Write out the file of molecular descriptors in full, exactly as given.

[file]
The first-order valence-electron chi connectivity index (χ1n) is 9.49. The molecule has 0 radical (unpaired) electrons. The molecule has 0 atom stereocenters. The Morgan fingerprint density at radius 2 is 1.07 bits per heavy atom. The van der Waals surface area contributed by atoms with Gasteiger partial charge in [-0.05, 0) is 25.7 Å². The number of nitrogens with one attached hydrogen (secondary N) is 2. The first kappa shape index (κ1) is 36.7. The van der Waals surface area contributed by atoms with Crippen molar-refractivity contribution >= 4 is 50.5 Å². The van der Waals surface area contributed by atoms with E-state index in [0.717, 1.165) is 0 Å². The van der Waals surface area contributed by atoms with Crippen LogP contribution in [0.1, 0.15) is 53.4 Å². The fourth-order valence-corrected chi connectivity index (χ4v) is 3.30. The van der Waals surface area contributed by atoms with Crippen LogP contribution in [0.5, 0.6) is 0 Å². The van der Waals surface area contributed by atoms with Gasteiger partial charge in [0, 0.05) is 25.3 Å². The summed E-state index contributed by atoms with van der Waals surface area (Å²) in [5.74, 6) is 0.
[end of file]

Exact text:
The first-order valence-electron chi connectivity index (χ1n) is 9.49. The molecule has 0 radical (unpaired) electrons. The molecule has 0 atom stereocenters. The Morgan fingerprint density at radius 2 is 1.07 bits per heavy atom. The van der Waals surface area contributed by atoms with Gasteiger partial charge in [-0.05, 0) is 25.7 Å². The number of nitrogens with one attached hydrogen (secondary N) is 2. The first kappa shape index (κ1) is 36.7. The van der Waals surface area contributed by atoms with Crippen molar-refractivity contribution >= 4 is 50.5 Å². The van der Waals surface area contributed by atoms with E-state index in [0.717, 1.165) is 0 Å². The van der Waals surface area contributed by atoms with Crippen LogP contribution in [0.1, 0.15) is 53.4 Å². The fourth-order valence-corrected chi connectivity index (χ4v) is 3.30. The van der Waals surface area contributed by atoms with Crippen LogP contribution in [0.5, 0.6) is 0 Å². The van der Waals surface area contributed by atoms with Gasteiger partial charge in [0, 0.05) is 25.3 Å². The summed E-state index contributed by atoms with van der Waals surface area (Å²) in [5.74, 6) is 0.